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tony ennis
01-05-2008, 12:29 PM
...I have seen the engraving done for trophies and so forth - usually thin lines that outline letters.

How is this type of engraving done - there's a very 'heavy' removal of material here. This was made around 1940.


http://cnm.open.ac.uk/projects/stationx/enigma/images/details/rotor.jpg

2ManyHobbies
01-05-2008, 01:19 PM
I'd almost guess stamped. The year kinda rules out CNC. Maybe stamped then touched up with a tool post grinder in a lathe? What is that a part of?

Spin Doctor
01-05-2008, 01:32 PM
Just a guess but I would say it is part of an Enigma Machine built in Germany either pre WWII or during the war. Originally built to be sold to business interests for secure communications. Adopted by the German military and diplomatic services. Broken by the Poles and British. Intercepted and decoded communications known as Ultra. Letters most likely cut on an engraving machine such as a Deckel.

DR
01-05-2008, 02:22 PM
Trophy engraving is done with a drag tool, no cutting just dragging to make a fine line.

The large "engraving" shown could have been stamped or etched. Based on what appears to be the very square corners I would rule out cutter type engraving.

The dials may well be brass with plating, brass would etch well.

macona
01-05-2008, 03:10 PM
Some of the better trophy shops have motorized pantograph engravers. A friend of mine has one as well. Pretty cheaply made but you can take it with you.

GKman
01-05-2008, 07:15 PM
If they didn't do it on flat strips and wrap it around the drums they were nuts.

Worked at Green jewelry Company in Kansas City, Missouri when I was a kid. Happened to be watching when the boss gave Joe Pachino (the engraver) a traveling trophy to engrave another teams name on. Already had so many that the space left at the bottom was curved severely both ways. Boss said "use the machine (a two dimension pantograph), I don't want you doing it by hand." After the boss left, Joe turned to me and said something to the effect that the hell if he would try to rotate and re-clamp the trophy for every damned letter. He scratched it out by hand and it looked perfect to me.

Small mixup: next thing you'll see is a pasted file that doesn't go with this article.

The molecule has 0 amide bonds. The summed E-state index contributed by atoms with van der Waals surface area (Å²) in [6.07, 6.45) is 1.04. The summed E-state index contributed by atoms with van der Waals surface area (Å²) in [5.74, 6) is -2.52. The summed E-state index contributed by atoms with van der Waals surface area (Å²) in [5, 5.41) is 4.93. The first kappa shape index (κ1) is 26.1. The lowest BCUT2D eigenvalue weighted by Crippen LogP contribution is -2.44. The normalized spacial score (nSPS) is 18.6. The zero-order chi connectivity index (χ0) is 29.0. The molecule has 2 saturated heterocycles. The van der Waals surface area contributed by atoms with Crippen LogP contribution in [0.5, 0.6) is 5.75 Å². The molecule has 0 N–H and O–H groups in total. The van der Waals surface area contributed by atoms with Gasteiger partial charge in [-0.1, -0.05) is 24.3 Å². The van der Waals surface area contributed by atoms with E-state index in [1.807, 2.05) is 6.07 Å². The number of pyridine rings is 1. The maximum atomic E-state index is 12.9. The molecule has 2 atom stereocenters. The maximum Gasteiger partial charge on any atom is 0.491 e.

DR
01-05-2008, 09:13 PM
Joe turned to me and said something to the effect that the hell if he would try to rotate and re-clamp the trophy for every damned letter. He scratched it out by hand and it looked perfect to me.

A local engraver had a couple of machines with a rotating axis. As I recall they worked off a flat pattern rotating the part as they progressed across the text to be engraved.

Spin Doctor
01-05-2008, 10:43 PM
Well, if I am right it being part of an Enigma then you know the Germans did the lettering in the the most complicated way possible :D

tony ennis
01-05-2008, 10:49 PM
Of course it is an Enigma :D But you knew that.

I love Enigma.

daryl bane
01-05-2008, 10:55 PM
Looks like it was cut with a standard pantograph type engraver, either Gorton or Deckel. Having done a bit of this type of work in the past, not a big deal. Engraving on a round(one off) is not that hard with practice, but if you have multiple production, a proper fixture and cutter tracer template is needed.

Scishopguy
01-06-2008, 12:02 AM
This type of engraving is not as complicated as it might seem. At work, we had an old Green (brand) engraver. We had a fixture that would hold a cylinderical part and was indexed with a gear and a pin. The master letters were on a flat tray and you simply advanced the indexer one tooth an cut the letter. As for the wider cuts, we had several widths of cutter that were used to get thicker letters. We later got a New Hermes Engravograph and could do the same work on it, and more. It would also do large panels. The most expensive part is the set of master fonts. Each size of letters runs a couple hundred bucks.